Are you offering your clients a bill payment method that is in ‘terminal decline’? That is how the board of the UK Payments Council this week described cheque transactions. No, I’d never heard of the UK Payments Council either, but apparently they can dictate how we pay for stuff and they have decreed that cheques should be no more after 2018.

The first cheque was written 350 years ago and, even though there might be some firms still around that were using the then state-of-the-art cheque technology back in the 17th century, that’s no excuse for any of us still to be offering this paper and post process as virtually the only way for clients to pay our bills. I’ll wager a wad of counterfoils, though, that there is still a great deal of this going on.

Not only must this seem archaic to clients who in their dealings with the rest of the world never have to think of digging out a chequebook, but it’s pretty inconvenient too. It’s far easier to pay online, either through the client’s own bank account or via the firm’s website (which weren’t around in the 1600s either).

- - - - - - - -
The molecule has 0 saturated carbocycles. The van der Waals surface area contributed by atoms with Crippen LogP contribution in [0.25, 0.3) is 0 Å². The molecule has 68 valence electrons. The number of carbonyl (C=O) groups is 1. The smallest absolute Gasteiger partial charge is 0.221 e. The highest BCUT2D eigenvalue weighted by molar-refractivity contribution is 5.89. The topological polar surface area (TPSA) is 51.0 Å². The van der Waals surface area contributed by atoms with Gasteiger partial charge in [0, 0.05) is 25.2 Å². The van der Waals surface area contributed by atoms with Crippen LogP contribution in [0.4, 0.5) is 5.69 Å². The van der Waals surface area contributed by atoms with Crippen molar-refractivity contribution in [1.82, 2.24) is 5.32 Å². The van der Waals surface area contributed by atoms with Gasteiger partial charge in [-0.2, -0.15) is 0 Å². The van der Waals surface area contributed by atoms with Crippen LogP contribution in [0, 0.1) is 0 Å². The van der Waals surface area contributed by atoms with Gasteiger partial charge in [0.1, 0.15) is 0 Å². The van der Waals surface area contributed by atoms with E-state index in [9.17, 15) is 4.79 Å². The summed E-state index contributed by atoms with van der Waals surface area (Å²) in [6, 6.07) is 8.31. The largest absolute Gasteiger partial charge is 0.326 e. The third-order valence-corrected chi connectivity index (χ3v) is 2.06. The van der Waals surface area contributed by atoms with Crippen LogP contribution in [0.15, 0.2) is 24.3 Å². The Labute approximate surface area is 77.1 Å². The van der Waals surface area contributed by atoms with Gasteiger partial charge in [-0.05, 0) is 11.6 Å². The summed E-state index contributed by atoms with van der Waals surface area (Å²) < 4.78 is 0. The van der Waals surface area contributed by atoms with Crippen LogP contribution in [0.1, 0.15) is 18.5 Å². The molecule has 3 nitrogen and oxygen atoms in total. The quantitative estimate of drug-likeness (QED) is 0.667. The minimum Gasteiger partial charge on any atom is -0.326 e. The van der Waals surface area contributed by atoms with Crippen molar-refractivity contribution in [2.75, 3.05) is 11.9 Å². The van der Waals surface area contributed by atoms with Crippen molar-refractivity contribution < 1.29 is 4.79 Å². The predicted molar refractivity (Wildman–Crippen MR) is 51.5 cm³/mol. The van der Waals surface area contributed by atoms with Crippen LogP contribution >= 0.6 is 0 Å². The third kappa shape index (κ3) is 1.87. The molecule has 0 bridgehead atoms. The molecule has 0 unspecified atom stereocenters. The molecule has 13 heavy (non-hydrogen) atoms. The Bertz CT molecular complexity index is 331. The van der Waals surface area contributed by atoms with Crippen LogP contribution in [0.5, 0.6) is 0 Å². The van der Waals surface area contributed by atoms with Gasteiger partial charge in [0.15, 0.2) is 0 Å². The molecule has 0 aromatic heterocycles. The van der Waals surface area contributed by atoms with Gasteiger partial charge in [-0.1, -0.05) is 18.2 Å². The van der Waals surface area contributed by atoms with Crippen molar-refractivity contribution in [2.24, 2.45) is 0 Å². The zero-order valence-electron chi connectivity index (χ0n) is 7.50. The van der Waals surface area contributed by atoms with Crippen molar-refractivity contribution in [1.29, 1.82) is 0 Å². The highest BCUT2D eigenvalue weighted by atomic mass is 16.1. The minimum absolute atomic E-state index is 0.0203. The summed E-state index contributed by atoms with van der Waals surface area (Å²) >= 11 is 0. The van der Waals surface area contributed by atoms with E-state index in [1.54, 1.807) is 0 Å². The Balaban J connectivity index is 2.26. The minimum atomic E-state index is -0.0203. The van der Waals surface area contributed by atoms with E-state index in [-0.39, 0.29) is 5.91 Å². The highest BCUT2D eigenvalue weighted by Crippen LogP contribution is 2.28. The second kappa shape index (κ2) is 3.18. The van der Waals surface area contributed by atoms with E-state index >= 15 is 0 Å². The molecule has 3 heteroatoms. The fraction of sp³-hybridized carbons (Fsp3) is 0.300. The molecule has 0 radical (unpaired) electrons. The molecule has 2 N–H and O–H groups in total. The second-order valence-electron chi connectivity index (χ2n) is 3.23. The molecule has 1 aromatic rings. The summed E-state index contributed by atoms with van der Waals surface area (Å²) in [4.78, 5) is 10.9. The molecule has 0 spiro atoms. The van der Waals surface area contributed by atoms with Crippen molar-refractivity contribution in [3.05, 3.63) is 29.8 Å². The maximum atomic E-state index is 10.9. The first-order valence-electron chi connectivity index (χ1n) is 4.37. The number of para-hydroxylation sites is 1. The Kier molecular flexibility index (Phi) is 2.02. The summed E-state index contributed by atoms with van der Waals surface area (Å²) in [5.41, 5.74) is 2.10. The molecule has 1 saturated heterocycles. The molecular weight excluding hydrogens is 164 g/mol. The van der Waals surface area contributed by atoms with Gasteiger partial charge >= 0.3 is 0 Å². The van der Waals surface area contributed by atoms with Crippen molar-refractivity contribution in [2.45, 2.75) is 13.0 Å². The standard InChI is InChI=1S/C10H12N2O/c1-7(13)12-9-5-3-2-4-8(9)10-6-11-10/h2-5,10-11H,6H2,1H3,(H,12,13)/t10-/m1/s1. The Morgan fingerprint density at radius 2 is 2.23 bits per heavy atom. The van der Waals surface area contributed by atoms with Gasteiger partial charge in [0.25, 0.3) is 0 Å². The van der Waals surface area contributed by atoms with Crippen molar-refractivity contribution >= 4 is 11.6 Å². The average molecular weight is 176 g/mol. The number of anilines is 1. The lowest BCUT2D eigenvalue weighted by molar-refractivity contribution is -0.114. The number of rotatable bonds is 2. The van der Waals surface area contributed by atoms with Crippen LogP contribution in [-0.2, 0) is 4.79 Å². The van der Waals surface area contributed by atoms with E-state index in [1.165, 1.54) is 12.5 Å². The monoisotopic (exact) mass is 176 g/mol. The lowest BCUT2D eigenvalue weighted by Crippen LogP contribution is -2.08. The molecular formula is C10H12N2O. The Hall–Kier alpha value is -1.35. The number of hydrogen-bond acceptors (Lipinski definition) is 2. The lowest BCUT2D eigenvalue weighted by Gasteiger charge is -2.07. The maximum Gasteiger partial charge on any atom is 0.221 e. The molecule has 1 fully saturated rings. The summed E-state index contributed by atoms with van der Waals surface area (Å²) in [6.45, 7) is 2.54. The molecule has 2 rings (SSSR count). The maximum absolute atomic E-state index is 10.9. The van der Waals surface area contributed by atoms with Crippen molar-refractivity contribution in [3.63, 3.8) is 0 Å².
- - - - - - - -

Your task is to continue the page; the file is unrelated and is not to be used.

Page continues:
Stepping away from online payments, many firms make even payment by credit card unattractive by insisting on levying an additional charge to cover the credit company’s commission. I don’t say that this doesn’t happen in any other commercial enterprise, but mostly folks are used to paying by card without any extras on top and frankly it looks a bit mean to be charged for the privilege of doing so.

Even out of self interest firms should be making it as easy as possible for clients to pay their bills, so that any loss made on credit company commission payments is offset by less bank borrowing to pay salaries and other overheads while waiting for costs to be paid.

In 1990, 10.9 million cheques were processed a day. Last year the number had dropped to 3.8 million and, if current trends continue, the figure will be 1.5 million by 2018. Don’t be the last to give it up, and don’t wait until you have to – go on, make it easy for your clients, and for you.